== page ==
Fort Benning boasts Army’s top drill sergeant, again
June 30, 2011
FORT BENNING, Ga., June 30, 2011 -- For the second time in three years, a Fort Benning drill sergeant is the Army’s best.
Staff Sgt. John Heslin of the 192nd Infantry Brigade’s D Company, 2nd Battalion, 47th Infantry Regiment, is the 2011 Army Drill Sergeant of the Year after a week-long competition that tested the top representatives from active-duty and Reserve commands on warrior tasks, battle drills, physical fitness, weapons and other events built around their ability to instruct young Soldiers.
The competition place June 11-18, 2011, at Fort Jackson, S.C.
“I never would’ve thought a year ago that I’d go that far,” Heslin said. “It’s unbelievable, really; it’s still sinking in. It’s a pretty awesome feeling to represent Fort Benning and bring it home.”
That last Benning Drill Sergeant of the Year, or DSOY, was named in 2009, when Staff Sgt. Michael Johnston of C Company, 2nd Battalion, 58th Infantry Regiment, also won in the active-duty category. Johnston was the first recipient from Benning in more than 20 years.
Heslin beat out three other drill sergeants representing Fort Leonard Wood, Mo., Fort Sill, Okla., and Fort Jackson for this year’s title. All their journeys began in a series of boards starting at the battalion level.
“He’s made everyone very proud of his performance at each level of this competition,” said Lt. Col. Kyle Feger, commander of 2nd Battalion, 47th Infantry Regiment. “Staff Sergeant Heslin is driven daily to be the best noncommissioned officer and drill sergeant he can be."
"He works extremely hard to be physically fit, tactically and technically competent, and a professional example for everyone to emulate," said Feger. "He inspires those around him to work harder to produce the best-trained Soldiers for our great Army."
“You just have to spend a few minutes with Drill Sergeant Heslin to know he’s a winner and you want him on your team, leading our young men and women in training and into combat,” he said.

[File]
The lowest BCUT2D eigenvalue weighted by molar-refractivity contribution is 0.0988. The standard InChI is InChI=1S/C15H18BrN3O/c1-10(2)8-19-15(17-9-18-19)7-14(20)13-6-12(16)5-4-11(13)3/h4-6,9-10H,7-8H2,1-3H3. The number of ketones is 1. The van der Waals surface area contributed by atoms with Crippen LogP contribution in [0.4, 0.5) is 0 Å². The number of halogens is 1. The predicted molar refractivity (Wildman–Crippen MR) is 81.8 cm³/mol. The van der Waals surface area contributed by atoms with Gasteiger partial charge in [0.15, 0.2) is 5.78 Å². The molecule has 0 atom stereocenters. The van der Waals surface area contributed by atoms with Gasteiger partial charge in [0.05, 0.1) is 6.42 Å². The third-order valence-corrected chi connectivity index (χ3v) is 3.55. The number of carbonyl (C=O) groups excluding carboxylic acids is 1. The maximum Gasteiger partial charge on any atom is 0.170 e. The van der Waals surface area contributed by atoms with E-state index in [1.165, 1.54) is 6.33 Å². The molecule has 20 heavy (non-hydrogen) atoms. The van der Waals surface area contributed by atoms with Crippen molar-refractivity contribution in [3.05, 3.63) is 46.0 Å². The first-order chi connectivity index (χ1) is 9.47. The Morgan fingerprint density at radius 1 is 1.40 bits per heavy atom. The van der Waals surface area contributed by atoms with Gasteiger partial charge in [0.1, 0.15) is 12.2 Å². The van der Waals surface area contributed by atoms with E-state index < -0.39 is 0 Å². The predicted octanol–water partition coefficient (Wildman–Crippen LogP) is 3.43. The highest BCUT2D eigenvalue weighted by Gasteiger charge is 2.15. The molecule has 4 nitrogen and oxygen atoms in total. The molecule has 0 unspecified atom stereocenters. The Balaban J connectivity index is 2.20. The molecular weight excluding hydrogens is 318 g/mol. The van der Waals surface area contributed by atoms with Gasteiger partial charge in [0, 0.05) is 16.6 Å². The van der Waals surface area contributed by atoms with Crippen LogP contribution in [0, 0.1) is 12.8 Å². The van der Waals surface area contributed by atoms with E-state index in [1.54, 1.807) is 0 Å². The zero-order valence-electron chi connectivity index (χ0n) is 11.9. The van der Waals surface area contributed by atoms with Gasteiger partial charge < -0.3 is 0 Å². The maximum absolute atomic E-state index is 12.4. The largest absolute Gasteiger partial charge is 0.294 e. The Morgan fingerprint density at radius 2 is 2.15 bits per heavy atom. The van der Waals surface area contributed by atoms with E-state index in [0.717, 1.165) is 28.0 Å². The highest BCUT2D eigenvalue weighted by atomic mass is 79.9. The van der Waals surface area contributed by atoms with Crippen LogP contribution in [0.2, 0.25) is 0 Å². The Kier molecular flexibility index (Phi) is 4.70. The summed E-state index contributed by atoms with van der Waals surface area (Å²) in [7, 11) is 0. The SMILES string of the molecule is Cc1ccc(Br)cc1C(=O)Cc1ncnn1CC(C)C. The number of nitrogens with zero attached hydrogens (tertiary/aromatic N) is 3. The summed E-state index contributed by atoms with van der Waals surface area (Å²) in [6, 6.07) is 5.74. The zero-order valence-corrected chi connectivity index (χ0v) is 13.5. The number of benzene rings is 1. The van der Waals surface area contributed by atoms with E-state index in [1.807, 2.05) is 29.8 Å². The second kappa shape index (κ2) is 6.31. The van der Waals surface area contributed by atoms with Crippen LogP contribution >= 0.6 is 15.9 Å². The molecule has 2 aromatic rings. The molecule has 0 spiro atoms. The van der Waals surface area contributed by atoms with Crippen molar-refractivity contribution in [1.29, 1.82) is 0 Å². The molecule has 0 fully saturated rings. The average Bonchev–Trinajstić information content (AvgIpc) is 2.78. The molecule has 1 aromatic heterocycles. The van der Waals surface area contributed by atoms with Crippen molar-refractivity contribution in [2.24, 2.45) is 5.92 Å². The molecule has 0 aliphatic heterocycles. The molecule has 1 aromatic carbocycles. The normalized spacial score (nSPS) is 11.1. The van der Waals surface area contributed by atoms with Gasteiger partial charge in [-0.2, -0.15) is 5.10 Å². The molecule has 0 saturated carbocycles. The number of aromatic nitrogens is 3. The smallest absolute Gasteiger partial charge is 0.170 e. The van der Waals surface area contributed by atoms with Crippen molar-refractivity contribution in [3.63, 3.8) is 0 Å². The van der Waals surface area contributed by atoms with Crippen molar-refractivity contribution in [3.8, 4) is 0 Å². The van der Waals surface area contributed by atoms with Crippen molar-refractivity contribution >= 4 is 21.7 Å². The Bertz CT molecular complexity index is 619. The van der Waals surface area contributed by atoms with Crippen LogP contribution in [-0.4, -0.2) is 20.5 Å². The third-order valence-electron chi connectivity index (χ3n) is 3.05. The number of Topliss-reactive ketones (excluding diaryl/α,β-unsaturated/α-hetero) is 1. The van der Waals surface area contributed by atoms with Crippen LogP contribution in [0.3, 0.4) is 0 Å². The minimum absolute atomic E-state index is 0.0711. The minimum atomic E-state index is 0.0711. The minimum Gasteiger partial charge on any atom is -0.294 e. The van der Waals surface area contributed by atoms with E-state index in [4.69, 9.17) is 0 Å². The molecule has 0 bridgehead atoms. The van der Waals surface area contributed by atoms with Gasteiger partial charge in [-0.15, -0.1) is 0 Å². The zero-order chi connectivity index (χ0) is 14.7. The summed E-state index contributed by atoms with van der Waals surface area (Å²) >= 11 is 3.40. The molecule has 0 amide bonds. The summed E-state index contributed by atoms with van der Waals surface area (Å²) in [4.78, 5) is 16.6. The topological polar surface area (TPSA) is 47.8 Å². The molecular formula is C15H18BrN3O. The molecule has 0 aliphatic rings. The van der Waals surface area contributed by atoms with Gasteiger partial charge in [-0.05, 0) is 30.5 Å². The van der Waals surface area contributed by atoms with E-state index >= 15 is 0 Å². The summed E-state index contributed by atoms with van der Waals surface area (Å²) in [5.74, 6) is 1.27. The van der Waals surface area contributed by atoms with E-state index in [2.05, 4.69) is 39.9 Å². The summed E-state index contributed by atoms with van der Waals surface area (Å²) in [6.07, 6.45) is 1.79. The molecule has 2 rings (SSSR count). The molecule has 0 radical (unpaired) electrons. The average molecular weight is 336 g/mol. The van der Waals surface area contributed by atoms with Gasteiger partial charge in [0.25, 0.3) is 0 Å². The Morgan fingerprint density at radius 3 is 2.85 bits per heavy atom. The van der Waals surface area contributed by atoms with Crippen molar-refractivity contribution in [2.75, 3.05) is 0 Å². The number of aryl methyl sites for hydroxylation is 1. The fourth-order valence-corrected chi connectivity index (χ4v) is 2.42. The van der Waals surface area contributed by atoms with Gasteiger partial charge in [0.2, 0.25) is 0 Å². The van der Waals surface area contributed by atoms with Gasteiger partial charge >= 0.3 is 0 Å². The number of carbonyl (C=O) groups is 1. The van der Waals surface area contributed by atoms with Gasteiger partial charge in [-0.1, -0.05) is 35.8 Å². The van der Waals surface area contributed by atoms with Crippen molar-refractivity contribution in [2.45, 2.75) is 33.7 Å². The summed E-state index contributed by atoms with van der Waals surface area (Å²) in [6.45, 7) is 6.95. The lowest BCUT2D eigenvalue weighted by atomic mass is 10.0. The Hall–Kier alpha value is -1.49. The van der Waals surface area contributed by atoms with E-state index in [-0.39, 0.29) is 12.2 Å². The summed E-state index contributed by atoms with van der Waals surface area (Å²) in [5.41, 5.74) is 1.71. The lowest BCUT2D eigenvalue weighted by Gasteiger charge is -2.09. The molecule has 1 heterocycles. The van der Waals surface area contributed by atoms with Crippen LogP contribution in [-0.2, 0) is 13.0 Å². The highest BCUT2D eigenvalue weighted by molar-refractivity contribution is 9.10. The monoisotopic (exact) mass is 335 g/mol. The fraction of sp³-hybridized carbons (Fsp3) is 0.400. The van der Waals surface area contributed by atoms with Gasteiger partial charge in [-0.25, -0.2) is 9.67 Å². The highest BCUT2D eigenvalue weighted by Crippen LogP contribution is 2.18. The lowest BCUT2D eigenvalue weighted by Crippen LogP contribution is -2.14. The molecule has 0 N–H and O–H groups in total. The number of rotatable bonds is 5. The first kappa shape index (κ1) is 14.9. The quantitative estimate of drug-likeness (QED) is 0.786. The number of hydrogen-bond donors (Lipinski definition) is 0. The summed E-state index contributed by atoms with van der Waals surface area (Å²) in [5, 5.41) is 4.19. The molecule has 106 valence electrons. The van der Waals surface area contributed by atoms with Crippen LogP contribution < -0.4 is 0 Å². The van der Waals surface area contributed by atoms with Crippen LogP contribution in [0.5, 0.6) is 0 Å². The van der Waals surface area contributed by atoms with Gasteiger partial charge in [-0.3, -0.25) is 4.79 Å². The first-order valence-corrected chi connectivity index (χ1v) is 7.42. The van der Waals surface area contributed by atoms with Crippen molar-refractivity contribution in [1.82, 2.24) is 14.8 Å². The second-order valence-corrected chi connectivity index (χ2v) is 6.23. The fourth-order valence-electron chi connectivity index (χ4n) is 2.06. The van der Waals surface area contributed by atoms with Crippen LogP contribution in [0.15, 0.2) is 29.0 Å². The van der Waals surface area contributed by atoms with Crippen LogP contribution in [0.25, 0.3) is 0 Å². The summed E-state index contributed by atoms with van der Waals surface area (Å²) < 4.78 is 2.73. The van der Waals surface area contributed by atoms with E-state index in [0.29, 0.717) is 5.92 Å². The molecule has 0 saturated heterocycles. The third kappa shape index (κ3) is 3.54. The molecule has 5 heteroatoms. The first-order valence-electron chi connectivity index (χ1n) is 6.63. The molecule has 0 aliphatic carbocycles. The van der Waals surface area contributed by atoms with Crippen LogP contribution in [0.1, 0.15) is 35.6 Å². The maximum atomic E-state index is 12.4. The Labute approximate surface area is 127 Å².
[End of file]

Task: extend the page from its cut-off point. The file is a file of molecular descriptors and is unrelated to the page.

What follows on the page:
The candidates were tested and graded on dozens of events at the Army competition. Orienteering, land navigation, written tests and essays were among other key tasks.
Heslin thought his physical conditioning separated him from the pack, he said. The drill sergeants took the Army Physical Readiness Test and Army Combat Readiness Test back-to-back on the same day.
“Everybody had their strengths and weaknesses. I feel where I won it was during the PT aspect. That’s what I pride myself in,” he said. Sleep deprivation became a factor, and they had to deal with road marches practically everywhere they went.
“The most stressful part was not knowing what was coming next, or how far we were going on a road march, because you couldn’t prepare yourself,” he said. “They gave no information on any of the tasks. You found out when you got there, and the grader read what you were gonna be doing.”
Heslin, 28, of New Market, Md., joined the Army in July 2004 and has twice deployed to Iraq. He became a drill sergeant on Sand Hill just over a year ago.
“His personal drive, initiative and professionalism make him an outstanding trainer and mentor of our new Soldiers, and role model for his peers,” said Col. Terry McKenrick, the 192nd Infantry Brigade commander. “We’re proud of his accomplishments and excited about his opportunity to have a positive influence on new Soldiers and drill sergeants across the Army over the next year.”
In August, Heslin gets reassigned to Fort Eustis, Va., where he’ll become a direct adviser to top Training and Doctrine Command leaders and provide his ground-level experience and insight into Army initial entry training.
Feger said the battalion has already begun the process of grooming another drill sergeant for next year’s title hunt.
“The success is infectious in building a positive culture of winning in the organization,” he said. “We’re challenging (Heslin’s) peers to rise to higher levels of performance.”
And Heslin’s advice?
“If anyone is thinking about going out for it, they should start preparing in advance,” he said. “You really have to prepare your mind and body right and know your job. You should get in the mind frame that you’re going to road march a lot and go through some sleep deprivation. They have to be mentally ready for that.”
Capt. Terrance Green, Heslin’s company commander, said Heslin’s focus really set him apart from other drill sergeants.
“His will to win is what makes him different,” Green said. “He maintained an unbelievable drive, focus and self-determination. He studied hard and worked hard for it. Going to the different boards, he developed an attitude of, ‘I can’t lose.’"
“He did great things with this unit. We’re sad to see him go, but where he’s headed is great for his career and the Army in general,” Green said.